for the assistance he had contracted with them to furnish, en- 
tirely overlooking the fact that he had told them to stay in 
Germany until they should be summoned. His only suggestion, 
so far, of removal to America had been that in case the min- 
ers so desired, the master and one or two men might come to 
America to inspect the ground ; but this was, clearly, no invi- 
tation or order to begin the trip. The situation was further 
complicated by Graff enried 's financial embarrassment, for his 
own resources were slender, as we have seen, and he had still 
to live during the time that his business kept him in London, 
and, moreover, he had to retain enough to pay his passage 
home. He did not desert his miners, however, but going from 
one acquaintance to another, he got work for a part of them on 
a dike which was being repaired, and secured other employ- 
ment to support them through the winter. Meantime he wrote 
to Virginia and arranged with Governor Spotswood for their 
reception there. Furthermore, he persuaded them to put their 
money into a conunon fund, and persuaded two merchants to 
forward their passage money, and about New Year's day they 
started and landed in Virginia April 28, 1714, where they 
were first settled as rangers and later put to work in working 
Spotwood's iron mines.^ 

Meanwhile Graffenried had not delayed long in England, 
but had traveled incognito to his home. A lack of passports 
was a serious hindrance to him, but finally on St. Martin's 
day, 1713, he reached Bern. The three accounts vary. Pro- 
fessor Goebel's two versions very distinctly make his return 
home St. Martins day, 1714, while the one printed in the 
Colonial Records of North Carolina makes it a year earlier, 
1713. This, however, is but one of several items which indi- 
cate that at the time Graffenried wrote his accounts the story 
was becoming a little confused in some of its details, — a not 
uncommon occurrence with anyone who tries to tell of events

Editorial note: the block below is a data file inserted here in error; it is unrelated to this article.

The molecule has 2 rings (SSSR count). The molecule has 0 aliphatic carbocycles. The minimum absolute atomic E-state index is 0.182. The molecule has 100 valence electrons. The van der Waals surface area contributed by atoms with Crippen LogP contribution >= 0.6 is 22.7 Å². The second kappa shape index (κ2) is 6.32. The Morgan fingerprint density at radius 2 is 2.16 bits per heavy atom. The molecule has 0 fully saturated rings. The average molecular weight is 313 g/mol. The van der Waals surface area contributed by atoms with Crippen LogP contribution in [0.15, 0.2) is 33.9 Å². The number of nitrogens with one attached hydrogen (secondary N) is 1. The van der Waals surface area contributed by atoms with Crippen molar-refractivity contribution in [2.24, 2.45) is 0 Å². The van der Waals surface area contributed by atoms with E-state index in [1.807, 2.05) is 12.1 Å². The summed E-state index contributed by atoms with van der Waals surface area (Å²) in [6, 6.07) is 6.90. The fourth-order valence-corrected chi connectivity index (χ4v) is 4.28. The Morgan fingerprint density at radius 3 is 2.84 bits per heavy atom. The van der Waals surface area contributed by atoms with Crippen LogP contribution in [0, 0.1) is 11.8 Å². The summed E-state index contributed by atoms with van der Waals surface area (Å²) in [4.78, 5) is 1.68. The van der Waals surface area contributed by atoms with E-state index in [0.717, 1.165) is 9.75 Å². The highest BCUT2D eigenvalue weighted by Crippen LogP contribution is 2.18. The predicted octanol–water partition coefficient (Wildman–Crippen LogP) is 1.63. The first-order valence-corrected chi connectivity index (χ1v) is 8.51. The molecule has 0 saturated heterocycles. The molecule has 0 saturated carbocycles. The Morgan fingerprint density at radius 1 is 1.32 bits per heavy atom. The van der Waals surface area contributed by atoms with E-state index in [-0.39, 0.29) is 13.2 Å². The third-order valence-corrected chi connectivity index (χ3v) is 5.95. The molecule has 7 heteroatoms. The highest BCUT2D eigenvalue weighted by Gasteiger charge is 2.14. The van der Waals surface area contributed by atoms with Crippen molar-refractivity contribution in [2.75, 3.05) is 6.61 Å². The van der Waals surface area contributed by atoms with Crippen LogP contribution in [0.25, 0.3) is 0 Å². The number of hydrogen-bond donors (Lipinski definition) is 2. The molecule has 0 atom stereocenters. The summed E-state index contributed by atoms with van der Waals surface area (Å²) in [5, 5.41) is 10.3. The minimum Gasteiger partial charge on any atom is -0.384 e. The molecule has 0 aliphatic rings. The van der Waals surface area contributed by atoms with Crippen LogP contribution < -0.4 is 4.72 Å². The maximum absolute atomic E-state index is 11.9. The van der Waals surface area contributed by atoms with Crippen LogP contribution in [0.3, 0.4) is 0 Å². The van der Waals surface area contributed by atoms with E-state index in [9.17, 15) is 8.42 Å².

in his life a few years after they took place. His language in 
speaking of his stay in London is entirely misleading, as is 

^Part I, chapter III. 

99 



shown by a quotation from Professor Goebel's French ver- 
sion, which probably was written last; "A Londre je fis Se- 
jour de quelques Semaines (months in the Colonial Records 
and the German version) esperant de pouvoir presenter ma 
Supplication a la Reine Anna par le Due de Beaufort, mon 
Patron, qui estoit le premier Lord Prop ; de Caroline et Pala- 
tin de la Province, mais peu de terns avant qu'il voulust pre- 
senter ma supplication il est mort Subitement encore un 
coup de mon infortune bientost apres la Reine mourust elle 
meme, il ne faloit que eela pour m'oster tout esperance d'aucun 
retour. La dessus il y eust tant d 'alterations a la Cour d'An- 
gleterre que ie ne pouvois esperer aucune faveur de longtems 
en cette nouvelle Cour, quand meme on pouvoit conjecturer 
qu'avec le terns ce nouveau Roy come Allemande de Nation 
seroit enclin pour ma Colonic allemande". This certainly 
reads as though Graffenried were in London at the time of the 
death of these two personages and the accession of George I. 
So long a stay after his recent disasters in America leaving